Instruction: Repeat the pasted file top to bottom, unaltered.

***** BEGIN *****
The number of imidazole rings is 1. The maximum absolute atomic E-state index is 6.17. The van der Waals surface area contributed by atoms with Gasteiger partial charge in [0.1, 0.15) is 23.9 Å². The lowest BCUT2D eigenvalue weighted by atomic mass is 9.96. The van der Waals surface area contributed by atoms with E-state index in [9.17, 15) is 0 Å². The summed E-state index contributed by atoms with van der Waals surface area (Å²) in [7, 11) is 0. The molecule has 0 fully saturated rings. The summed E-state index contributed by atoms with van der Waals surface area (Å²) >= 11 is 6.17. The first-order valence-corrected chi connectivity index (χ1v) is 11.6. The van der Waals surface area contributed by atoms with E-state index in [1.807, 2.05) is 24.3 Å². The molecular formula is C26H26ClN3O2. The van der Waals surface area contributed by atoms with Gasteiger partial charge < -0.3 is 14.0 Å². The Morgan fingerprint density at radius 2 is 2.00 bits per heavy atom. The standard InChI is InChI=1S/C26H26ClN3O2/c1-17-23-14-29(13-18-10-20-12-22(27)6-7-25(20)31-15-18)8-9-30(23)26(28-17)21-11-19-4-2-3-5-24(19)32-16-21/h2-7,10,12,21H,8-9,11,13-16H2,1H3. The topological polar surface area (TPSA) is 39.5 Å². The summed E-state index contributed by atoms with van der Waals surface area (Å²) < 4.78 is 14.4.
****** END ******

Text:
The number of imidazole rings is 1. The maximum absolute atomic E-state index is 6.17. The van der Waals surface area contributed by atoms with Gasteiger partial charge in [0.1, 0.15) is 23.9 Å². The lowest BCUT2D eigenvalue weighted by atomic mass is 9.96. The van der Waals surface area contributed by atoms with E-state index in [9.17, 15) is 0 Å². The summed E-state index contributed by atoms with van der Waals surface area (Å²) in [7, 11) is 0. The molecule has 0 fully saturated rings. The summed E-state index contributed by atoms with van der Waals surface area (Å²) >= 11 is 6.17. The first-order valence-corrected chi connectivity index (χ1v) is 11.6. The van der Waals surface area contributed by atoms with E-state index in [1.807, 2.05) is 24.3 Å². The molecular formula is C26H26ClN3O2. The van der Waals surface area contributed by atoms with Gasteiger partial charge < -0.3 is 14.0 Å². The Morgan fingerprint density at radius 2 is 2.00 bits per heavy atom. The standard InChI is InChI=1S/C26H26ClN3O2/c1-17-23-14-29(13-18-10-20-12-22(27)6-7-25(20)31-15-18)8-9-30(23)26(28-17)21-11-19-4-2-3-5-24(19)32-16-21/h2-7,10,12,21H,8-9,11,13-16H2,1H3. The topological polar surface area (TPSA) is 39.5 Å². The summed E-state index contributed by atoms with van der Waals surface area (Å²) < 4.78 is 14.4.